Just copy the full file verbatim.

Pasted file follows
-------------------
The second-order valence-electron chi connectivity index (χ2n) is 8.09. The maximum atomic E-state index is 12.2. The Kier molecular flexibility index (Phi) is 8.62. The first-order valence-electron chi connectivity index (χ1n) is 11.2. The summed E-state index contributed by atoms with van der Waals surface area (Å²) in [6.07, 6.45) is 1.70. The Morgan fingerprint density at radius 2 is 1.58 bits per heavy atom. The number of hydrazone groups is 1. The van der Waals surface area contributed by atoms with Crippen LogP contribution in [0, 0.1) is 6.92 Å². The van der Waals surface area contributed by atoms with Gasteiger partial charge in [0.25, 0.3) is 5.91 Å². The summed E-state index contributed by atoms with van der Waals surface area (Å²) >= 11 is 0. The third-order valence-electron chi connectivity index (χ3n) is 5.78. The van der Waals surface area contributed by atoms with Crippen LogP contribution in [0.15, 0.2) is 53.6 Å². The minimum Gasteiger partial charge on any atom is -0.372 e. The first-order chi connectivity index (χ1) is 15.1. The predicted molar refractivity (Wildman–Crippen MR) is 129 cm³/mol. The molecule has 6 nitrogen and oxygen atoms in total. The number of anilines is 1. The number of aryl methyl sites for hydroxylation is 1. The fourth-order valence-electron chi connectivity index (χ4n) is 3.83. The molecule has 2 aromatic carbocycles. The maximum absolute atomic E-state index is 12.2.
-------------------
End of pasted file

The second-order valence-electron chi connectivity index (χ2n) is 8.09. The maximum atomic E-state index is 12.2. The Kier molecular flexibility index (Phi) is 8.62. The first-order valence-electron chi connectivity index (χ1n) is 11.2. The summed E-state index contributed by atoms with van der Waals surface area (Å²) in [6.07, 6.45) is 1.70. The Morgan fingerprint density at radius 2 is 1.58 bits per heavy atom. The number of hydrazone groups is 1. The van der Waals surface area contributed by atoms with Crippen LogP contribution in [0, 0.1) is 6.92 Å². The van der Waals surface area contributed by atoms with Gasteiger partial charge in [0.25, 0.3) is 5.91 Å². The summed E-state index contributed by atoms with van der Waals surface area (Å²) >= 11 is 0. The third-order valence-electron chi connectivity index (χ3n) is 5.78. The van der Waals surface area contributed by atoms with Crippen LogP contribution in [0.15, 0.2) is 53.6 Å². The minimum Gasteiger partial charge on any atom is -0.372 e. The first-order chi connectivity index (χ1) is 15.1. The predicted molar refractivity (Wildman–Crippen MR) is 129 cm³/mol. The molecule has 6 nitrogen and oxygen atoms in total. The number of anilines is 1. The number of aryl methyl sites for hydroxylation is 1. The fourth-order valence-electron chi connectivity index (χ4n) is 3.83. The molecule has 2 aromatic carbocycles. The maximum absolute atomic E-state index is 12.2.